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Valtcho D. Zheljazkov, Tess Astatkie and Ekaterina Jeliazkova

essential oil (EO) content, and the 12 d starting on Day 35 for the constituents] on EO content and the concentrations of alpha-thujene, alpha-pinene, sabinene, myrcene, alpha-terpinene, limonene, gamma-terpinene, terpinolene, 4-terpineol, pregeijerene B

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Valtcho D. Zheljazkov, Tess Astatkie and Vicki Schlegel

tested in triplicate. Statistical methods. The effect of DT on essential oil content and the concentration and yield of alpha-pinene, beta-pinene, myrcene, delta-3-carene, limonene, cis-ocimene, linalyl anthranilate, alpha-terpinyl acetate, germacrene

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Valtcho D. Zheljazkov, Tess Astatkie and Ekaterina Jeliazkova

and composition. Drying duration had a significant effect on the concentrations of beta-pinene, 4-terpineol, carvone, iso-dihydro carveol acetate, alpha-humulene/transbeta farnesene, and germacrene D regardless of drying condition (no significant

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Valtcho D. Zheljazkov, Tess Astatkie and Vicki Schlegel

-thujene, alpha-pinene, camphene, l-octen-3-ol, myrcene, alpha-terpinene, paracymene, beta-phyllanderene/limonene, gamma-terpinene, cis-sabinene hydrate, terpinolene, transsabinene hydrate, borneol, 4-terpineol, carvacrol, beta-caryophylenne, beta-bisabolene, and

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Valtcho D. Zheljazkov and Tess Astatkie

275 °C. Statistical analysis. The effect of distillation time on essential oil content and the concentration and yield of alpha-pinene, sabinene, beta-pinene, myrcene, 3-octanal, limonene, eucalyptol, isopulegon, menthone, isomenthone, menthol

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Valtcho D. Zheljazkov, Tess Astatkie, Thomas Horgan, Vicki Schlegel and Xavier Simonnet

). Statistical analysis. The effect of DT on essential oil content as well as the concentration and yield of alpha-pinene, camphene, paracymene, eucalyptol, camphor, borneol, beta-caryophyllene, transbeta-farnesene, beta-chamigrene, germacrene-D, gamma

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Michael A. Jordan, Kenneth McRae, Sherry Fillmore and Willy Renderos

Volatile compounds contribute to carrot (Daucus carota) flavor. However, effects of postharvest treatments on these compounds are not defined. To characterize treatment effects, fresh carrots (cv. Sunrise) were treated with 0 or 1.0 μL/L 1-methylcyclopropene (1-MCP) at 10 °C for 16 h, then exposed to 0, 0.3, or 1.0 μL/L ozone (O3) at 10 °C for 1, 2, or 4 days, and subsequently stored at 0 °C for up to 24 weeks. Twelve terpenes were identified in the headspace over whole carrots, including dimethylstyrene (22.5%), alpha-pinene (19.1%), caryophyllene (15.8%), beta-pinene (9.1%), p-cymene (8.3%), limonene (7.7%), gamma-terpinene (6.7%), myrcene (4.7%), gamma-terpinolene (4.5%) camphene (1.0%), alpha-phellandrene (0.52%), and sabinene (0.03%). Most terpenes responded similarly to treatments and storage. Immediately after treatment with 1.0 μL/L O3 for 1, 2, or 4 days, total terpene concentrations were 45%, 85%, and 87% greater than concentrations in non-treated controls. Caryophyllene, beta-pinene, and sabinene did not increase in response to the O3 treatment unlike the other terpenes. 1-MCP reduced terpene concentrations by an average of 18%. O3 treatments also stimulated stress volatile production. Ethanol headspace concentrations were 8-, 21-, and 43-times greater than the nontreated controls immediately following treatments with 0.3 nL/L O3 for 4 days or 1.0 μL/L O3 for 2 or 4 days, respectively. However, after 8 weeks, no differences among treatments were observed. Hexanal production also was stimulated by all O3 treatments, being 2- to 11-times greater than controls immediately following treatment. 1-MCP reduced O3-stimulated ethanol and hexanal production by 23% and 8%, respectively.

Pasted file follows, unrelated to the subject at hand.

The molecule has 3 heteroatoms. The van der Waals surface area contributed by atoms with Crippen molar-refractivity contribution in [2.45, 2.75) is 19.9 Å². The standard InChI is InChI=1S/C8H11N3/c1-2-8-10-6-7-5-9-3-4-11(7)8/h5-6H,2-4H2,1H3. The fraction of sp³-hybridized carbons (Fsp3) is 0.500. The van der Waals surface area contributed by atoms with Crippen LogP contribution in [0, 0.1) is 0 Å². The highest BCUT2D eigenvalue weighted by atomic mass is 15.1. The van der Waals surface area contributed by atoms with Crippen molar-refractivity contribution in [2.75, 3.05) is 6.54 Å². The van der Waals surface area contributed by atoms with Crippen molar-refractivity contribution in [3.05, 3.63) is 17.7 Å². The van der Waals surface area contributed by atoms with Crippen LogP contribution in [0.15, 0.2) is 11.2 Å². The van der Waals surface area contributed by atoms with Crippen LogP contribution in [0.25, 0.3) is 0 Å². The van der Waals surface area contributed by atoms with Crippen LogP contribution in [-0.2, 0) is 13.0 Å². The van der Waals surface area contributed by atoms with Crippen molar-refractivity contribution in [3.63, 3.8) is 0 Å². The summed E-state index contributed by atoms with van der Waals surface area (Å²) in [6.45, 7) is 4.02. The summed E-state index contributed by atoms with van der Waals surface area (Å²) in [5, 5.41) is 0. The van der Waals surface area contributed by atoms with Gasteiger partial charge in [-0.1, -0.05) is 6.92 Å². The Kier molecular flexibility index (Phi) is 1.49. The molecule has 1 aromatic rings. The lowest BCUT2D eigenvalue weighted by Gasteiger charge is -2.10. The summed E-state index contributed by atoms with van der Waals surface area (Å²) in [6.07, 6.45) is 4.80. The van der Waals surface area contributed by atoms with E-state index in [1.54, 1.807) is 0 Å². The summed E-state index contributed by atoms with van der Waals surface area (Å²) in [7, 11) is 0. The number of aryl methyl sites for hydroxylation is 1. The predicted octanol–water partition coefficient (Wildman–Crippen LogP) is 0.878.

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Maedza K. Vuwani, Mpumelelo Nkomo, Wonder Ngezimana, Nokwanda P. Makunga and Fhatuwani N. Mudau

and quantitative because of different mineral applications. Control plants had high levels of 1.8 cineole, alpha furanone, alpha terpinolene, delta 3 carene, delta 4 carene, and o-cymene at a relative abundance of 13.37; 33.33; 13.72; 21.73; 91.27; and

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Valtcho D. Zheljazkov, Tess Astatkie and Ekaterina Jeliazkova

) solution included 0.105 mL in 1 L water. Once prepared, all solutions were stored in a refrigerator at 4 to 5 °C until needed. The sagebrush EO included the following major constituents: alpha-pinene, camphene, eucalyptol, chrysanthenone, transpinocarvone

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Victoria M. Anderson, Douglas D. Archbold, Robert L. Geneve, Dewayne L. Ingram and Krista L. Jacobsen

) flowers produced, which represent predrought and postdrought flowers, respectively. The concentration of α-pinene, a key essential oil in calendula ( Kaskoniene et al., 2011 ), was greatest in Resina and Alpha varieties, although Alpha did not differ